Initially the process of acidulating bones or phosphate rock was used to produce calcium dihydrogenphosphate-1-water, also known as superphosphate because it contains a greater % of phosphate. This was done by adding just less than the required amount of conc. sulphuric acid, and the solid product contains superphosphate, unreacted phosphate rock and calcium sulphate. Fluoride present in the rock comes off as HF and SiF4, much much remains in the fertilizer.
2Ca5(PO4)3F + 7H2SO4 + 3H2O
3Ca(H2PO4)2.H2O +2HF + 7CaSO4
Triple superphosphate is made by dissolving the phosphate rock in phosphoric acid (obtained from phosphate rock by using excess sulphuric acid) so that the product contains only calcium dihydrogenphosphate and no calcium sulphate, with an even higher % of phosphate.
Ca5(PO4)3F + 7H3PO4 + 5H2O
5Ca(H2PO4)2.H2O + HF
Ammonium phosphates and potassium phosphates are made by neutralising phosphoric acid with ammonia or potassium hydroxide, respectively. These compounds deliver two plant nutrients at the same time.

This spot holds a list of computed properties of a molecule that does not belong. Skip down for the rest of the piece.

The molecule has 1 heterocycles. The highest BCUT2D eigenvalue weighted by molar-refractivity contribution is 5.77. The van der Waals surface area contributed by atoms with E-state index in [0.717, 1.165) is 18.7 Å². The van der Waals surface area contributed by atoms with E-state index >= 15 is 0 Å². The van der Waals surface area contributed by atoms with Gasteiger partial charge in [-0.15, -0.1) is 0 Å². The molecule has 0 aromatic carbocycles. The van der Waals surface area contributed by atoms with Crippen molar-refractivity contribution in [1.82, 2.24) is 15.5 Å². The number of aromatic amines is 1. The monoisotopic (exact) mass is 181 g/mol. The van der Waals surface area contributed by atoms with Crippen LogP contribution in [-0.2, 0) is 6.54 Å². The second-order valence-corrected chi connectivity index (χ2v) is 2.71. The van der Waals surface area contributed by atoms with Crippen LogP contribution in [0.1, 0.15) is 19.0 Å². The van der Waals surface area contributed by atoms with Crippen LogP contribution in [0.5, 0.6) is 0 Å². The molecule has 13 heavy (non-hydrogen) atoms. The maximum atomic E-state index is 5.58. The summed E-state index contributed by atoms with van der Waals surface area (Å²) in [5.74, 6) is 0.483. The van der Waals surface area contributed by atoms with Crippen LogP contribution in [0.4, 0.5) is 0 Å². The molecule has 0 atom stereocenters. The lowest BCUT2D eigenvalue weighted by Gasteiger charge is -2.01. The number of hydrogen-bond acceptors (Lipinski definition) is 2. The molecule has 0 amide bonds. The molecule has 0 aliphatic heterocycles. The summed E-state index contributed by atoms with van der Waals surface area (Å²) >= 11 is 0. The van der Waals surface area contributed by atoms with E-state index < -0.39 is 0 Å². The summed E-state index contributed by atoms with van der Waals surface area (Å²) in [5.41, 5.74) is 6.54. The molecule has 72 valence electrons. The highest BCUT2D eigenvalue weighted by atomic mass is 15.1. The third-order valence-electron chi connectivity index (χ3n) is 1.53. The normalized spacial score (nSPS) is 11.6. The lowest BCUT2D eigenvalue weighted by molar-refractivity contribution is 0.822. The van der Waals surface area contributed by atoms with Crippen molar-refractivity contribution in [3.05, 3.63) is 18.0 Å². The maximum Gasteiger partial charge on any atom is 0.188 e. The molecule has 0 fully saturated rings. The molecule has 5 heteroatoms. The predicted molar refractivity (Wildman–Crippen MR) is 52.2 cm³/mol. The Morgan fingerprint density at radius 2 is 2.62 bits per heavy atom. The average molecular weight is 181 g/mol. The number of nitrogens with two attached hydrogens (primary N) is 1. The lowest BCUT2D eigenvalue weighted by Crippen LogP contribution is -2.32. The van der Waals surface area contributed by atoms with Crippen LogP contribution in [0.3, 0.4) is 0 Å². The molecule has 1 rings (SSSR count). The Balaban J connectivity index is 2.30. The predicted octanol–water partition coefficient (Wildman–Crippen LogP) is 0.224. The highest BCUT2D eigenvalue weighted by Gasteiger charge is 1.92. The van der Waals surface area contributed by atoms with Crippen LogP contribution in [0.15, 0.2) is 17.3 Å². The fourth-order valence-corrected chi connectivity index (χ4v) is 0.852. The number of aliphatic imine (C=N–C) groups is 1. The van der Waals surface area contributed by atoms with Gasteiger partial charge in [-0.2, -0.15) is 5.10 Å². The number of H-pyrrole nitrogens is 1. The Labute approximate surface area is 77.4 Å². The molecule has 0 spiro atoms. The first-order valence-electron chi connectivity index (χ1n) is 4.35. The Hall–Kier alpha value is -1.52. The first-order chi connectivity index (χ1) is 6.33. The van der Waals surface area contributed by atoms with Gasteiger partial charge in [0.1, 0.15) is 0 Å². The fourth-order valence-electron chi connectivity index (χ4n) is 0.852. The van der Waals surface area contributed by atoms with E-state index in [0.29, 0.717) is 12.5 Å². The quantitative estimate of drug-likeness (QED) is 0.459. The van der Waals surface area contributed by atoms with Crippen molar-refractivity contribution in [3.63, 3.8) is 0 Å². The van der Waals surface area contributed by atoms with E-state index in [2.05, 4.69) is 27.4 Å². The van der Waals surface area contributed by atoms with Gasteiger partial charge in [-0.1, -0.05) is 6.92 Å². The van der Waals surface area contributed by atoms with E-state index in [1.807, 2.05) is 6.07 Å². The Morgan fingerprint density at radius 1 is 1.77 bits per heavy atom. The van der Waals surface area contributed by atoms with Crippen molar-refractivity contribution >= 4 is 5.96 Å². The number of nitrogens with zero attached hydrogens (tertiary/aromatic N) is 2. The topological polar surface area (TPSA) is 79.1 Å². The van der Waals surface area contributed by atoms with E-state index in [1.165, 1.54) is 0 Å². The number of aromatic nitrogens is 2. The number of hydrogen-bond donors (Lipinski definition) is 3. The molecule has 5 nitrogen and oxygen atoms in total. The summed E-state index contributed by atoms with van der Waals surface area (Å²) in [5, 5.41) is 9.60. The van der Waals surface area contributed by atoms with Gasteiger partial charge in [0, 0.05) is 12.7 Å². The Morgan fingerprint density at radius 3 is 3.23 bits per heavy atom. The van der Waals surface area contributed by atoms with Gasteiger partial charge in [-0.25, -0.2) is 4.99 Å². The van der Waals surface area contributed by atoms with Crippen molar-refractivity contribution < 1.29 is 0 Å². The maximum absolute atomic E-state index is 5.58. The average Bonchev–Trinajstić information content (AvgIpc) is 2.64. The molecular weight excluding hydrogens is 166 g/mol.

Blended fertilizers are made by combining the various fertilizer compounds containing nitrogen (as ammonium or nitrate), with phosphates and potassium salts.
Mary Daly, Dublin: The Deposed Capital, Cork: Cork University Press, 1984
Peter E. Childs, 'Ireland's early chemical industry', Chemistry in Action!, #55, 10-20, 1998
"Phosphorus, Phosphoric acid and inorganic phosphates" A.F.Childs 375-402 in The Modern Inorganic Chemicals Industry ed. R.Thompson Special Publication no. 31 The Chemical Society, London 1977
Phosphorus chemistry in everyday living 2nd. ed. A.D.F.Toy and E.N.Walsh ACS, Washington 1987
In the next issue:
Other uses of phosphorus - from fire-retardants to detergents